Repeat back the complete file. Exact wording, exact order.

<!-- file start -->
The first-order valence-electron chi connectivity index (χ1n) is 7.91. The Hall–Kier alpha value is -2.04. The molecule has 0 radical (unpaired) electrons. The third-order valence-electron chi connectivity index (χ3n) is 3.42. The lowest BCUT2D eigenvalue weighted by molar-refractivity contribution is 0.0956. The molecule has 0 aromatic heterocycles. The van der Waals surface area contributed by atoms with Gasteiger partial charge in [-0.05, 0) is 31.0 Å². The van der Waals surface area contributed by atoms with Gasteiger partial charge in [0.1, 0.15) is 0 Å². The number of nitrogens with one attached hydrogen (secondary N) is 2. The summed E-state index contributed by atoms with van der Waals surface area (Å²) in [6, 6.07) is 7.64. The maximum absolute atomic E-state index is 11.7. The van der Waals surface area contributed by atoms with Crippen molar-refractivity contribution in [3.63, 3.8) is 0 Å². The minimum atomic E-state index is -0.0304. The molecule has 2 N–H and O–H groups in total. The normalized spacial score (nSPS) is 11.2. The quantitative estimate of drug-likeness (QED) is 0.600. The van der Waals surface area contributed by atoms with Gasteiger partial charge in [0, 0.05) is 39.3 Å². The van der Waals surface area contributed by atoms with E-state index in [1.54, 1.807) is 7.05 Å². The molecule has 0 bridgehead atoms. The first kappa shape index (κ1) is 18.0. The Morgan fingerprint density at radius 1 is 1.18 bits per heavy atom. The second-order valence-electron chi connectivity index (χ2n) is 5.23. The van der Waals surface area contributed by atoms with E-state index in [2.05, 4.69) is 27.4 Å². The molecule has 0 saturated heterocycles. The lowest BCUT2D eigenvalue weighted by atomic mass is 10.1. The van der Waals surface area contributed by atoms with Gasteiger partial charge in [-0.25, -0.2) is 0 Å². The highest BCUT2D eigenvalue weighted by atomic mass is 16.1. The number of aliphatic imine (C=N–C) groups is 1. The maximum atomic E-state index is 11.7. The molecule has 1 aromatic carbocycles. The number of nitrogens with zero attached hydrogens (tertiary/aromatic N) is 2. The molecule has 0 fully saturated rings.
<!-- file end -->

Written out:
The first-order valence-electron chi connectivity index (χ1n) is 7.91. The Hall–Kier alpha value is -2.04. The molecule has 0 radical (unpaired) electrons. The third-order valence-electron chi connectivity index (χ3n) is 3.42. The lowest BCUT2D eigenvalue weighted by molar-refractivity contribution is 0.0956. The molecule has 0 aromatic heterocycles. The van der Waals surface area contributed by atoms with Gasteiger partial charge in [-0.05, 0) is 31.0 Å². The van der Waals surface area contributed by atoms with Gasteiger partial charge in [0.1, 0.15) is 0 Å². The number of nitrogens with one attached hydrogen (secondary N) is 2. The summed E-state index contributed by atoms with van der Waals surface area (Å²) in [6, 6.07) is 7.64. The maximum absolute atomic E-state index is 11.7. The van der Waals surface area contributed by atoms with Crippen molar-refractivity contribution in [3.63, 3.8) is 0 Å². The minimum atomic E-state index is -0.0304. The molecule has 2 N–H and O–H groups in total. The normalized spacial score (nSPS) is 11.2. The quantitative estimate of drug-likeness (QED) is 0.600. The van der Waals surface area contributed by atoms with Gasteiger partial charge in [0, 0.05) is 39.3 Å². The van der Waals surface area contributed by atoms with E-state index in [1.54, 1.807) is 7.05 Å². The molecule has 0 bridgehead atoms. The first kappa shape index (κ1) is 18.0. The Morgan fingerprint density at radius 1 is 1.18 bits per heavy atom. The second-order valence-electron chi connectivity index (χ2n) is 5.23. The van der Waals surface area contributed by atoms with E-state index in [2.05, 4.69) is 27.4 Å². The molecule has 0 saturated heterocycles. The lowest BCUT2D eigenvalue weighted by atomic mass is 10.1. The van der Waals surface area contributed by atoms with Gasteiger partial charge in [-0.25, -0.2) is 0 Å². The highest BCUT2D eigenvalue weighted by atomic mass is 16.1. The number of aliphatic imine (C=N–C) groups is 1. The maximum atomic E-state index is 11.7. The molecule has 1 aromatic carbocycles. The number of nitrogens with zero attached hydrogens (tertiary/aromatic N) is 2. The molecule has 0 fully saturated rings.